Moving the “entrance and exit ramps south of the Exit 143 interchange, all I–95 travelers benefit from reduced conflict between vehicle movements at this location.”

VDOT’s preliminary figures indicate that crashes (involving property damage of $1,500 or greater, and/or injuries and fatalities) are down on northbound I–95 since the merge change while in the southbound lanes there were 10 more crashes.

The merge change appears to be enticing more drivers to take the toll lanes south to the terminus in Stafford.

McGurk said that since the extension there has been a 15 percent increase in traffic going all the way to the end, as opposed to exiting early at Quantico because of congestion.

While there are still backups, the delays are shorter, he said.

Also, drivers who make it to the express lanes terminus between 4 p.m. and 7 p.m. during the week are paying less in tolls than before the extension, according to Transurban data.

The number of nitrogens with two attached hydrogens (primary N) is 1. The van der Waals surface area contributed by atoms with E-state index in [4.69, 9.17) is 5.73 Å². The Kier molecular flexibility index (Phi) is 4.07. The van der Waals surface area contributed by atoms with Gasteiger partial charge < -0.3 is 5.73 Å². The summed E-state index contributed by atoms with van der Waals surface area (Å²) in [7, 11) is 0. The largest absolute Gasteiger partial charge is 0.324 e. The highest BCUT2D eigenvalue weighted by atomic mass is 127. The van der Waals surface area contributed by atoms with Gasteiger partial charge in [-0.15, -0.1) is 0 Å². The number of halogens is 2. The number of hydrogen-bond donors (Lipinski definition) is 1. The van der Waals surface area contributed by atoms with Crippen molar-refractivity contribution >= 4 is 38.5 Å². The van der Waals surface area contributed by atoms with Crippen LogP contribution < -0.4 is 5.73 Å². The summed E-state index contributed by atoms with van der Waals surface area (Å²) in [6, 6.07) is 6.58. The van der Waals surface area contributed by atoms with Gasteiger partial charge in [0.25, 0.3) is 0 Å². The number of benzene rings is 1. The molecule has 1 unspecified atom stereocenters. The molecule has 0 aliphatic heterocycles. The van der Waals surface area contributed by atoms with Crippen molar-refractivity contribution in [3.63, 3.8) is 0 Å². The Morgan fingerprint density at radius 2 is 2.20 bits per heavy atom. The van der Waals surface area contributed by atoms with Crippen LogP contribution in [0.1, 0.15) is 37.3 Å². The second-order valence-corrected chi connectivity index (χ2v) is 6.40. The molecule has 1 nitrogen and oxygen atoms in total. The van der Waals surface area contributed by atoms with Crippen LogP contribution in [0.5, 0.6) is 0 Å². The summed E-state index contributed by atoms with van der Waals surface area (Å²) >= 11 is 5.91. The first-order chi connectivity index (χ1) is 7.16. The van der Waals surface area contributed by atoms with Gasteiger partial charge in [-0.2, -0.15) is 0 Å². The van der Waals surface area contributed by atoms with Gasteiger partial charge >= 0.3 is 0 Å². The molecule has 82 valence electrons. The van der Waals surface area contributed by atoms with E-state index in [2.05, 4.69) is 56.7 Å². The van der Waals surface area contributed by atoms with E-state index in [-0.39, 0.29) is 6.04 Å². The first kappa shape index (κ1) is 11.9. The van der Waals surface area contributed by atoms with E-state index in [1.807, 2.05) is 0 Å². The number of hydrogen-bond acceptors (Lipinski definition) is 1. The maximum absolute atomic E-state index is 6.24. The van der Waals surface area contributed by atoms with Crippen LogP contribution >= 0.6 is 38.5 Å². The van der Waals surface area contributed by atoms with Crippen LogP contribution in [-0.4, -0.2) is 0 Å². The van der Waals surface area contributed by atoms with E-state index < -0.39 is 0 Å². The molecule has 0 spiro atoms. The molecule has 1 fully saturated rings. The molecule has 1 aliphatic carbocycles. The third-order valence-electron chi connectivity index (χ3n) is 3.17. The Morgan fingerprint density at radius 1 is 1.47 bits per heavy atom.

Prior to the extension the average toll for that traffic was $21.52. Since the extension, the average toll has dropped to $19.76.

The lower toll rate is a result of less congestion, McGurk said.

“That’s definitely a good result,” he said.

The original merge area became plagued by congestion problems after the express lanes opened in December 2014, replacing the former, free-use HOV lanes.

The state and toll lane operator Transurban agreed to find a fix and shared the cost of the $50 million extension.

The change added about one lane mile of new lane capacity, allowing traffic to exit the toll lanes farther south, closer to Courthouse Road. There are now separate lanes for traffic exiting to State Route 610 and traffic heading to the end of the express lanes.

A new entry lane for northbound traffic also was added further south of the original merge area.

There is plenty more work planned along the Fredericksburg area’s I–95 corridor.

One project in the works will take the express lanes farther south.

The second express lanes extension project’s preliminary designs call for lengthening the tolled lanes another 10 miles in the median to the are of the U.S. 17 intersection in Stafford. The plans call for flyovers and slip ramps at numerous access points along the new stretch.

Transurban is paying for the $595 million extension, which it says will increase capacity on I–95 by 66 percent, helping improve traffic on both toll and primary lanes during commuter rush times. The toll operator also said the extension will create better access to Quantico.